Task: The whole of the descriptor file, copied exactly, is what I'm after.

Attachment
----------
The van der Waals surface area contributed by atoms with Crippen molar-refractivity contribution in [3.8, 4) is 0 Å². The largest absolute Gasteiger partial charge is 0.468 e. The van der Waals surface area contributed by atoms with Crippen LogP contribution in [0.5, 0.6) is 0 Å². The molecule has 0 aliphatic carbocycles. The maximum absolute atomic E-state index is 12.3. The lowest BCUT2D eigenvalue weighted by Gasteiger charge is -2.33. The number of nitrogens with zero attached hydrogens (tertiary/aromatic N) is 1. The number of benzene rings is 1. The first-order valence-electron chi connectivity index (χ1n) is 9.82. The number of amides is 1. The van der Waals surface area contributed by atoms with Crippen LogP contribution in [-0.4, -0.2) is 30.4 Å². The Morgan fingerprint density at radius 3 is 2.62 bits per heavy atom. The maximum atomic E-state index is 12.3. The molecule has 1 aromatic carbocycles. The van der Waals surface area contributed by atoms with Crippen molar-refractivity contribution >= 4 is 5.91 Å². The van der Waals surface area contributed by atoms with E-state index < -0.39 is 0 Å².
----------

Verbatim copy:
The van der Waals surface area contributed by atoms with Crippen molar-refractivity contribution in [3.8, 4) is 0 Å². The largest absolute Gasteiger partial charge is 0.468 e. The van der Waals surface area contributed by atoms with Crippen LogP contribution in [0.5, 0.6) is 0 Å². The molecule has 0 aliphatic carbocycles. The maximum absolute atomic E-state index is 12.3. The lowest BCUT2D eigenvalue weighted by Gasteiger charge is -2.33. The number of nitrogens with zero attached hydrogens (tertiary/aromatic N) is 1. The number of benzene rings is 1. The first-order valence-electron chi connectivity index (χ1n) is 9.82. The number of amides is 1. The van der Waals surface area contributed by atoms with Crippen LogP contribution in [-0.4, -0.2) is 30.4 Å². The Morgan fingerprint density at radius 3 is 2.62 bits per heavy atom. The maximum atomic E-state index is 12.3. The molecule has 1 aromatic carbocycles. The van der Waals surface area contributed by atoms with Crippen molar-refractivity contribution >= 4 is 5.91 Å². The van der Waals surface area contributed by atoms with E-state index < -0.39 is 0 Å².